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How to Write Effective, Believable Dialogue
What exactly is dialogue? It is simply a conversation between two or more characters. Nothing fancy, just a conversation. But the mere mention or thought of dialogue scares a lot of writers who will do just about anything to avoid it. Writing dialogue is something we must conquer our fear of.
We practice dialogue every time we speak to someone. Dialogue is heard in every conversation we listen to, whether it is an actual conversation between two people or between two characters in a television show or movie. What makes it so scary?
Maybe we are afraid that the conversation between our characters will not seem to be real, that it will obviously be made up. Well, it is created - by you, the writer. The characters are yours. You are their god - you decide their actions as well as the words that come out of their mouths. Whatever comes out of their mouths will be natural to them because you are the one who decides how they will speak.
When you listen to an actual conversation between people, you may notice that there are a lot of 'ahs' and 'ums' thrown into it. Do you really want to read dialogue where every one of those hesitations are thrown in? It is bad enough to listen to, even worse to read. So you, the author, carefully select the words spoken by your characters that mimic real speech. Their conversation should be quick and clean, no sentences or thoughts left unfinished (unless that is a trait of your character or part of the story). If only real people spoke as well as most fictional characters.
But can’t a story be written without dialogue? The purpose of dialogue is much the same as the purpose of description. Through the words spoken by your characters, vital facts are revealed, not only about other characters, but also about events, about the way things look or appear, about things that have happened, about things that are planned. Take dialogue out of a story and you will end up telling what happens instead of showing.
Dialogue brings you closer to the characters and action, it helps you to experience and take part in the story. Absence of dialogue has to be made up for by the writer in other ways, such as long and lengthy descriptions. These tend to be rather flat and boring and are a poor substitute for dialogue.
Besides revealing thing about the character, dialogue also moves the story forward and delivers some excitement to it. Every time your character opens his mouth, make sure something of importance comes out of it - not just chit-chat to pass the time and increase your word count.
How do you deal with regional dialect when writing dialogue? Bob, Son of Battle written by Alfred Ollivant is a good book, though frustrating to read. The Scottish dialect is written so thick and heavy throughout that you need to stop and figure out just what is being said. Some of the dialogue is easy to figure out, some not so easy.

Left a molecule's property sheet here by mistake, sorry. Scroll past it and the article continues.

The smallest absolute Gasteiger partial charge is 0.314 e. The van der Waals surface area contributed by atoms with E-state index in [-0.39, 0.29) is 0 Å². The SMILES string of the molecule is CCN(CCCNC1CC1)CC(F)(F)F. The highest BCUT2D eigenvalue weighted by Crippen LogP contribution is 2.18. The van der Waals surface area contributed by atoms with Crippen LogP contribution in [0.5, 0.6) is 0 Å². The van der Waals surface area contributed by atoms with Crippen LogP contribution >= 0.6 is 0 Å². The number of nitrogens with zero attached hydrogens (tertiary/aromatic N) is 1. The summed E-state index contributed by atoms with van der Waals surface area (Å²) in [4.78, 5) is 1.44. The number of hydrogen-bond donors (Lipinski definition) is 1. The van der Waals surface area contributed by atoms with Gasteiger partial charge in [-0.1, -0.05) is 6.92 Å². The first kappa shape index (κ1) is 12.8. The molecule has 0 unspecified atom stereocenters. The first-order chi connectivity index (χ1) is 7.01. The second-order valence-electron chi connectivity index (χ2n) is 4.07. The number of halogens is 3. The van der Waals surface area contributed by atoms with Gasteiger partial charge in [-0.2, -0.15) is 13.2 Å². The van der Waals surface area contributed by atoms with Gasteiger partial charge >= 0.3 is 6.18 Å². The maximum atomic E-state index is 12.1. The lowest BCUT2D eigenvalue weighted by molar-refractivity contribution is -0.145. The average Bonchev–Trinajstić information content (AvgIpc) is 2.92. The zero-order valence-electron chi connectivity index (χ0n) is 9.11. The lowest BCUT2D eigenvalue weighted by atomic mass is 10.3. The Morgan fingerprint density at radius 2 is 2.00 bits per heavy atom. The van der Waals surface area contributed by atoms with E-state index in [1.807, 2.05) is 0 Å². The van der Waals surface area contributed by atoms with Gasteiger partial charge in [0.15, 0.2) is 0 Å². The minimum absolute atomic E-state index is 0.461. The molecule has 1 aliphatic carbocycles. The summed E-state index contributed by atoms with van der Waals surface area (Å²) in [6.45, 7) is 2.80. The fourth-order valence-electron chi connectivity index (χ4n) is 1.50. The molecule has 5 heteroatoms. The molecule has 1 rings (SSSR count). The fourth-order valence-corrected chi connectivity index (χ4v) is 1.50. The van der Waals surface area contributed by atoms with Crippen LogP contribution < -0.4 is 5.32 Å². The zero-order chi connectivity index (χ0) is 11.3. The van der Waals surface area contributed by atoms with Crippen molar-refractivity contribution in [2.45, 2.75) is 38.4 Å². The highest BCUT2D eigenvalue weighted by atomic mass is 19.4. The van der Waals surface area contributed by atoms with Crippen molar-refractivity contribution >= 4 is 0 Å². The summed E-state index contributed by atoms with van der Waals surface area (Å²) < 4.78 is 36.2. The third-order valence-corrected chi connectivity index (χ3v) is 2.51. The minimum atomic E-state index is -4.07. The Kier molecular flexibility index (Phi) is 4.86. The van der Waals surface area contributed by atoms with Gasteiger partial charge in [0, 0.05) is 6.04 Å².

If your character has a heavy Scottish accent or a heavy Russian accent, just write that he speaks with a heavy Scottish or Russian accent. Throw in a few regional phrases or words once in a while. That is more than enough to get the point across, but not so much that your reader will put the book down in frustration.
When writing dialogue remember to identify who is speaking. Also, start a new line when the speaker changes.
“Who’s pounding on our door at this ungodly hour?” Marilyn mumbled.
“I’ll see who it is,” her husband said as he threw back the covers.
If your character pauses between words, here is an example of how you could write it - This stew is . . horrible.
Quotation marks always indicate spoken dialogue, they do not need to be place around thoughts. Thoughts are not spoken out loud, therefore they are not considered dialogue. If you wish, you may put the thoughts in italics, but it isn’t necessary.
A good way to practice writing dialogue is to eavesdrop when you are out shopping. Listen, in an unobtrusive manner, to what people are saying to each other, what they are talking about. Jot down some notes, go home and write it down as it would appear in a book or story. You could even make a story surrounding the dialogue.
As a writer, you cannot shy away from dialogue forever. It is one skill that you must conquer if you ever wish to be published.
Content copyright © 2013 by Lisa Binion. All rights reserved.
This content was written by Lisa Binion. If you wish to use this content in any manner, you need written permission. Contact Lisa Binion for details.
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